The Boston Terrier is a Native American canine breed. The Boston Terrier originated in 1870, by breeding an English Bulldog with a white English Terrier. It is hard to believe that they were bred to be pit-fighters. The breed is now nicknamed the “American Gentleman” because of their gentle disposition. This attractive breed is a muscular and compact dog. The Boston Terrier is usually a gentle, intelligent, friendly, well-mannered and loving canine. It can be a little rambunctious and does need daily exercise. Boston Terriers can't handle the heat or extreme cold very well. They have a smooth, short coat that does not require much care. It is recommended to occasionally comb them. They do not need frequent bathing. The creases in their face do need to be wiped daily.
The Boston Terrier breed originated around 1870, when Robert C. Hooper of Boston, who owned an English Terrier; purchased a Bulldog from Edward Burnett. These two dogs had a litter of puppies. Their offspring were then interbred with French Bulldogs, which led to the Boston Terrier. The breed gets its name because they originated in Boston. The early Boston Terriers were larger and heavier (weighing up to 44 pounds) than the breed is today. They were used in pit-fighting. Today they are considered lovers and not fighters. By the year 1889, the breed had become very popular in Boston. In 1893, they were admitted to the American Kennel club. The Boston Terrier was the first non-sporting dog which was bred in the United States. During World War I, a Boston Terrier by the name of “Sergeant Stubby” was the official mascot of the 102nd Infantry Regiment. He served 18 months and participated in 17 battles. He found wounded soldiers, warned his unit of gas attacks and even caught a German spy. Stubby held the spy by the seat of his pants until his fellow soldier found him with the prisoner. He was promoted to sergeant because of his loyalty and bravery in the field of combat. When the war ended he was smuggled back into the States and he got to meet Presidents Woodrow Wilson, Calvin Coolidge, and Warren G. Harding. Boston Terriers were own by President Warren G. Harding and President Gerald Ford. Boston University made the Boston Terrier its official mascot in 1922. The Boston Terrier also became the state dog of Massachusetts in 1979. Currently, the Boston Terrier is the 23rd most popular breed in America.
The Boston Terrier is a compact, sturdy little dog with a broad head. The muzzle is short but proportional with his head. The Boston Terrier’s nose is black. The body is short with a square-like appearance. The bite is either even or may be undershot. The breed has an expression of determination and liveliness. They have large, round wide-set eyes. Their erect ears are small and are either cropped or left natural. The tail is set low on his body and can be straight or sometimes screwed-shaped. The Boston Terrier has a short and smooth coat, which can come in black and white, seal and white or brindle and white. The Boston terrier has muscular legs, which are set wide apart. His chest is broad and his neck has a slight arch. He has the appearance of a small tank.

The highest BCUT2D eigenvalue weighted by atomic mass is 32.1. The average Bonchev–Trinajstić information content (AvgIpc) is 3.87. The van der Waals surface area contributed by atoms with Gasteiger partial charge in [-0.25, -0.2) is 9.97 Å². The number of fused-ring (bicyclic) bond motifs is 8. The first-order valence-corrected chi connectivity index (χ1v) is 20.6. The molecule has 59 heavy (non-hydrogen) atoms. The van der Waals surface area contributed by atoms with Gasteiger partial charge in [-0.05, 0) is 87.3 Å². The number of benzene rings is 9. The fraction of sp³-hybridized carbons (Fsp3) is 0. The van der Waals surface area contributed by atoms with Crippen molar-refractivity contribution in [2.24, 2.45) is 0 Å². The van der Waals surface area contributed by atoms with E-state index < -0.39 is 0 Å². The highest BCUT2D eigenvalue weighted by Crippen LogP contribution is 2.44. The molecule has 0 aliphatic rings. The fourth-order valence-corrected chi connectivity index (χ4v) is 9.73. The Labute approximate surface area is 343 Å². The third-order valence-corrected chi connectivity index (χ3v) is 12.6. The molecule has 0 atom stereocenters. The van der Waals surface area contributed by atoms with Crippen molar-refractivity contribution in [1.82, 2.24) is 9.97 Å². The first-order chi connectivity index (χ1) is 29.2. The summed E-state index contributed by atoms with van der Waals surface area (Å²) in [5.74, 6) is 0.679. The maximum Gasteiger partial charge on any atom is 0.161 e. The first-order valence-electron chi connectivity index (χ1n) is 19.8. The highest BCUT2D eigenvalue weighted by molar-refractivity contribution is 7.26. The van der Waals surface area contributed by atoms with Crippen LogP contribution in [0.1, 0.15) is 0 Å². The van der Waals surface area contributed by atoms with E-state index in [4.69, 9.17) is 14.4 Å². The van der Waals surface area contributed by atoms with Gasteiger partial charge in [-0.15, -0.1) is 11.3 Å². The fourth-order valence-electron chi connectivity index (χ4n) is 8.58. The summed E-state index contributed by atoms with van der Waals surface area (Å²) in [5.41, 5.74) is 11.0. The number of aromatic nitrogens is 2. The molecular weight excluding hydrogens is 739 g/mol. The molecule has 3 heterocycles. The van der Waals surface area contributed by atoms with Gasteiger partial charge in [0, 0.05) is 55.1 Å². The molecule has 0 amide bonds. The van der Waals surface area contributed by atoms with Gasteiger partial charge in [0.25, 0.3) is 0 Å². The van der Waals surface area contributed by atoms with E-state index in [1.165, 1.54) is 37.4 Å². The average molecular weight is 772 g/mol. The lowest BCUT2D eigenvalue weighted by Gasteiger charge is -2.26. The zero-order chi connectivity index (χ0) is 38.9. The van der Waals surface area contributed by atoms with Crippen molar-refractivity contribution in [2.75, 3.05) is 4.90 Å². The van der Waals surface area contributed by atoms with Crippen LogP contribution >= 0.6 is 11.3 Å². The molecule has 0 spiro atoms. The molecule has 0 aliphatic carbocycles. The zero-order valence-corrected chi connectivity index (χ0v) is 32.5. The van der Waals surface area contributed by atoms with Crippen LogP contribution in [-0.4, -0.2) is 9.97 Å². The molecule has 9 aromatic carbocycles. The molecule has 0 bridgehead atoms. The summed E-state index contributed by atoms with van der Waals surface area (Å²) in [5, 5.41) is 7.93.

The Boston Terrier is not a big shedder so he only needs to be combed out once a week and bathing is only necessary when he gets dirty. The creases in their face must be cleaned and dried daily. Their eyes should be cleaned regularly. Cleaning their ears and teeth may be done weekly; be sure to get the proper technique demonstrated to you by a member of the veterinary team. The Boston Terrier’s nails should be clipped monthly. Boston Terriers have a lot of energy and enjoy fun activities such as fetch, running, walking daily, catching discs, and agility training. Please keep in mind that the breed does not tolerate heat or extremely cold weather. Brachycephalic breeds usually have respiratory problems and should only be walked with a harness. A collar around his neck may cause injury. Because of their short muzzles they snort, drool and snore loudly. The Boston Terrier can easily live happily in an apartment or in a house. They enjoy being wherever their owner is and can do well in an apartment environment provided that they are walked daily. Boston Terriers are known for having flatulence. Feeding them a diet high in grains can make the flatulence worse. Boston Terriers can also develop food sensitivities and allergies. It is best to feed them a good quality diet that is high in animal protein and low in grain. It is important to watch his caloric intake. Obesity can worsen the symptoms of brachycephalic syndrome.